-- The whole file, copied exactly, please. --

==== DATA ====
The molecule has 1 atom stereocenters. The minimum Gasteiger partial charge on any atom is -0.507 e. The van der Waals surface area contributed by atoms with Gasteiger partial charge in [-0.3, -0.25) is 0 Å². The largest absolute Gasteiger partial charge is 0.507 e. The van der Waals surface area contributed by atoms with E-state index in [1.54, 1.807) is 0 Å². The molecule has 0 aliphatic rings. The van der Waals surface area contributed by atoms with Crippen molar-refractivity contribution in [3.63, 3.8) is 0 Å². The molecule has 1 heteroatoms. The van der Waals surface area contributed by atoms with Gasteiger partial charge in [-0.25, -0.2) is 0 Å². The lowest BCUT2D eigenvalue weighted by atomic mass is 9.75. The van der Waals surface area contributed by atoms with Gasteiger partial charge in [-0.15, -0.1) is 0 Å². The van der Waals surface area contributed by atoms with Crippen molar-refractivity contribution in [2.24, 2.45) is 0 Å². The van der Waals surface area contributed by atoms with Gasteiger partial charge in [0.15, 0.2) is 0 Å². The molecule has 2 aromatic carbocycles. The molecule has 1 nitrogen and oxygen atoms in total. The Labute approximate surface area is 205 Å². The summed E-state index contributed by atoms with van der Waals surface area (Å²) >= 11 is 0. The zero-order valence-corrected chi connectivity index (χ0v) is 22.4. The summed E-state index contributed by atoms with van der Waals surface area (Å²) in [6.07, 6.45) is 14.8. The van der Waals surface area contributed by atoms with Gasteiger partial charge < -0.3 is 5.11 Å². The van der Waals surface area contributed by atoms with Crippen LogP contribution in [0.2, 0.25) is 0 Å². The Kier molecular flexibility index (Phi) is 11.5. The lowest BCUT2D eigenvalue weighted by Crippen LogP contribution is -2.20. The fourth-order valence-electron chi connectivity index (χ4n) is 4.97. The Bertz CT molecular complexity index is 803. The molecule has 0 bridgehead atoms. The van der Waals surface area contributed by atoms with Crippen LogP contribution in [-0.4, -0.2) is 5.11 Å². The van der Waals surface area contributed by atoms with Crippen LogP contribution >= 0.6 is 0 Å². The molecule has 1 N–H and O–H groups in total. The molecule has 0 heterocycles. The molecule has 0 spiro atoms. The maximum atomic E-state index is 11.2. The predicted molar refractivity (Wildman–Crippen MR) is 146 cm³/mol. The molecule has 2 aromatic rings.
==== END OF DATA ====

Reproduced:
The molecule has 1 atom stereocenters. The minimum Gasteiger partial charge on any atom is -0.507 e. The van der Waals surface area contributed by atoms with Gasteiger partial charge in [-0.3, -0.25) is 0 Å². The largest absolute Gasteiger partial charge is 0.507 e. The van der Waals surface area contributed by atoms with E-state index in [1.54, 1.807) is 0 Å². The molecule has 0 aliphatic rings. The van der Waals surface area contributed by atoms with Crippen molar-refractivity contribution in [3.63, 3.8) is 0 Å². The molecule has 1 heteroatoms. The van der Waals surface area contributed by atoms with Gasteiger partial charge in [-0.25, -0.2) is 0 Å². The lowest BCUT2D eigenvalue weighted by atomic mass is 9.75. The van der Waals surface area contributed by atoms with Gasteiger partial charge in [-0.15, -0.1) is 0 Å². The van der Waals surface area contributed by atoms with Crippen molar-refractivity contribution in [2.24, 2.45) is 0 Å². The van der Waals surface area contributed by atoms with Gasteiger partial charge in [0.15, 0.2) is 0 Å². The molecule has 2 aromatic carbocycles. The molecule has 1 nitrogen and oxygen atoms in total. The Labute approximate surface area is 205 Å². The summed E-state index contributed by atoms with van der Waals surface area (Å²) >= 11 is 0. The zero-order valence-corrected chi connectivity index (χ0v) is 22.4. The summed E-state index contributed by atoms with van der Waals surface area (Å²) in [6.07, 6.45) is 14.8. The van der Waals surface area contributed by atoms with Gasteiger partial charge < -0.3 is 5.11 Å². The van der Waals surface area contributed by atoms with Crippen LogP contribution in [0.2, 0.25) is 0 Å². The Kier molecular flexibility index (Phi) is 11.5. The lowest BCUT2D eigenvalue weighted by Crippen LogP contribution is -2.20. The fourth-order valence-electron chi connectivity index (χ4n) is 4.97. The Bertz CT molecular complexity index is 803. The molecule has 0 bridgehead atoms. The van der Waals surface area contributed by atoms with Crippen LogP contribution in [-0.4, -0.2) is 5.11 Å². The van der Waals surface area contributed by atoms with Crippen LogP contribution >= 0.6 is 0 Å². The molecule has 1 N–H and O–H groups in total. The molecule has 0 heterocycles. The molecule has 0 spiro atoms. The maximum atomic E-state index is 11.2. The predicted molar refractivity (Wildman–Crippen MR) is 146 cm³/mol. The molecule has 2 aromatic rings.